Sunday, May 9, 2010


                   ©2009 Photography by Elyse Gardner

     I bring you Mother's Day greetings from Nevada.  And there are many mothers:  As of this date, 280 foals have been born at the holding facility in Fallon, Nevada. 
     I've been away from my computer and missed updating while out with a small group of people touring the Twin Peaks Wild Horse Herd Management Area north of Susanville, California, where the Bureau of Land Management is planning to remove 2,300 horses from this 798,000-acre HMA ("Herd Management Area") beginning in the first week of August 2010.  BLM states this huge area can only sustain 448-758 horses and 72 to 116 wild burros.  This amounts to 1200 acres each per wild horse and burro.  
                           ©2010 Photography by Elyse Gardner
1200 acres per horse.  Zowie.   
Twin Peaks Herd Management Area, Northern California
     I went to observe the range conditions and horse population for myself.  It looks spectacular,  lush, and I documented with video and still camera and will be reporting on that in detail later.  We hiked and drove a 30-mile perimeter, especially covering the northern and eastern sides of the Skedaddle Home Range and the eastern side of the Dry Valley Rim home range, and saw only 74 horses.  I did get some beautiful footage I'm eager to upload. More on this later.
Gelding is continuing at the Broken Arrow holding facility in Fallon, Nevada.  I've been there each week.  As of this date, 350 young male horses age four and under have been castrated.  There is one reported death from anaesthesia complications.
Another young recovering gelding yearling was suffering a disabling hip or hind leg injury and could place no weight at all on his right hind leg, which was swollen throughout.
                          ©2010 Photography by Elyse Gardner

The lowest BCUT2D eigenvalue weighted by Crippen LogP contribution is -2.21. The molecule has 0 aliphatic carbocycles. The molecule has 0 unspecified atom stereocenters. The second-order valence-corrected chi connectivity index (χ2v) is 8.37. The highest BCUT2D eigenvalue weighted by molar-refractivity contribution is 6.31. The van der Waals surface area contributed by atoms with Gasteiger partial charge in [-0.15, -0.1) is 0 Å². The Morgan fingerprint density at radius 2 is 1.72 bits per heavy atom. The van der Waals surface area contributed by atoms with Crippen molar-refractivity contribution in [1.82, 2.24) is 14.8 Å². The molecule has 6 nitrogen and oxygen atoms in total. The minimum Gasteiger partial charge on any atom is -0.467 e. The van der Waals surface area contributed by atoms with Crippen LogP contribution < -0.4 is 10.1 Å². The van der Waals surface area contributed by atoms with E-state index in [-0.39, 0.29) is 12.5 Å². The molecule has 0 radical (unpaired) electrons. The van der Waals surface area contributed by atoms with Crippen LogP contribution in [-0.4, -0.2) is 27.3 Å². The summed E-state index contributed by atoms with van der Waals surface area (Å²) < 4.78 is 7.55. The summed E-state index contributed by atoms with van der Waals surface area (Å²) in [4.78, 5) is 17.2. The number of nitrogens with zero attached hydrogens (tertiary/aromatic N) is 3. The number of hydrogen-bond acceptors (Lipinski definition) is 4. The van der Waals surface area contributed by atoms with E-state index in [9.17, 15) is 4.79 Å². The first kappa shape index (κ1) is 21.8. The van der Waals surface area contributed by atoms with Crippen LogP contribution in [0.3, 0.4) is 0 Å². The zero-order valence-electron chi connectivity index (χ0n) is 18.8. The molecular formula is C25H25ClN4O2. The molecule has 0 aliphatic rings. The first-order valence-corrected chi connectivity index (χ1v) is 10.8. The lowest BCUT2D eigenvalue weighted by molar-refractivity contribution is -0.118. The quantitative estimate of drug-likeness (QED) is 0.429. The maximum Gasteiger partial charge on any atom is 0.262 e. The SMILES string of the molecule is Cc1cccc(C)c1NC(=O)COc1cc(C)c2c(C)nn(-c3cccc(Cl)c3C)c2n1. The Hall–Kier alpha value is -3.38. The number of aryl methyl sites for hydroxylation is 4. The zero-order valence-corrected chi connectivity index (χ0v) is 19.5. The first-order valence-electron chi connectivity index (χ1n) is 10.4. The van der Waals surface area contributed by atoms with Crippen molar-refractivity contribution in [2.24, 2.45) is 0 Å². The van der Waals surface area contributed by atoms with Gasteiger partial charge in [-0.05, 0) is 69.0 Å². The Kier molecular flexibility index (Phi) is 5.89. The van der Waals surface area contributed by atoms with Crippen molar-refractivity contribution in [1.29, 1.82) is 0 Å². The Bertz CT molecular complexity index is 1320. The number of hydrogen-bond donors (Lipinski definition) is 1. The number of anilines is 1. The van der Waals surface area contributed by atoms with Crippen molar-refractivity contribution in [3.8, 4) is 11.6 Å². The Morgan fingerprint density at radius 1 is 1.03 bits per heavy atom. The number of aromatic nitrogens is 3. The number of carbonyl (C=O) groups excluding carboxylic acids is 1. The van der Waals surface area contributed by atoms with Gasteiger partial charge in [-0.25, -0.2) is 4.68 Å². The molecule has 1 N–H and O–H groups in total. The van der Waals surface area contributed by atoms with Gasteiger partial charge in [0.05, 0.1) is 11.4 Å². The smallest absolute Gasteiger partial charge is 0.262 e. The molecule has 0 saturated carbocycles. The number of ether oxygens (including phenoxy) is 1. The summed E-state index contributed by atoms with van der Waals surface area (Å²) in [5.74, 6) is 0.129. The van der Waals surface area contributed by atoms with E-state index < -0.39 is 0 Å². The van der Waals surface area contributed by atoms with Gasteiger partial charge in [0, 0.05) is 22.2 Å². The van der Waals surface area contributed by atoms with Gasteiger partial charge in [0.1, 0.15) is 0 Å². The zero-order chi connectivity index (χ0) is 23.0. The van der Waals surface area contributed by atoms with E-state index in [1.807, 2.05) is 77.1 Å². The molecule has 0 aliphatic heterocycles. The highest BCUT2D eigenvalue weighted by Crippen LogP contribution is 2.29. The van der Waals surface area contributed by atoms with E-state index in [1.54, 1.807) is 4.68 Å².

Young recovering gelding with a bad hind leg/hip injury.  What a price these living conditions exact on these horses.  He was in no shape to meet the little challenge of this older horse.  Other more sympathetic friends soon showed up. 
Most of the rest of the horses seemed to be enjoying the weather on Saturday.  Most have lost their winter shag and are sleek and gleaming.  More photos later.
     (Adding to the post)  In rereading this blog, I must add:
    Good weather or not, after seeing wild horses on their home ranges, the demeanor of the horses in the feedlots is distinctly different.  Someone commented that living in these pens is easier for the little ones who have never known freedom; that the adult and yearling  horses seemed so depressed, lost. The stallions were very touchy at the feeders with a lot of pretty nasty kicking and squealing, the worst I've yet seen and heard, actually.  They need to be free.
   Here's Legacy as of Sunday.
                                ©2010 Photograph by Elyse Gardner
                           ©2010 Photograph by Elyse Gardner
Legacy, recovering from gelding and chest abscess.
       Legacy is doing relatively well.  He is recovering from a chest abscess while he is recovering from his gelding ordeal.   This little boy must dream passionately about his first six months of life in the wild.  
I know animals have happy dreams.  My beloved late Sienna, rescued standard poodle, was sleeping on my bed in the early morning as I was doing my hair in the bathroom.  
       I heard an unfamiliar but steady, dull thumping.  I looked in the bedroom, and Sienna was fast asleep wagging her tail (she had her full, gorgeous, undocked tail), which was thumping soundly on the bed, clearly having a very happy dream.
I hope Legacy dreams well, because he will likely never see freedom again.
But for now I want to focus on wishing all, especially the precious captive mares, a Happy Mother's Day.  
     I have prepared a treat for you, I hope.  I'll be updating more soon.
     I hope you enjoy the slide show.  Double-click inside the viewing area to see the full picture. 

I'll be traveling to California and am working on several video projects and hope you'll stay with me as we chronicle and witness on behalf of the wild horses, captive and free.  I love keeping you updated and will do my utmost to do so.  
I remain, 
For the wild horses and their humble burro friends,
                                      ©2010 Photography by Elyse Gardner
Captured burros at Palomino Valley holding facility in Nevada


  1. What a lovely and moving presentation, Elyse. There really isn't anything like a Mother's love.

    Keep up the good work. You are doing exactly the right thing - presenting the HORSE'S point of view. I think some don't WANT to see things that way, because they might have to admit that - like slaughter - there is NO WAY to do this humanely.

  2. It sure looks like Calico Twins to me!! That is one in a million!! What a wonderful thing to have occurred in that dreary holding prison!! And another baby has been adopted by a mare when she was left orphaned? No one noticed her? The advocates did... mar

  3. Thank you Elyse for sharing and for all that you do to help save our mustangs and burros!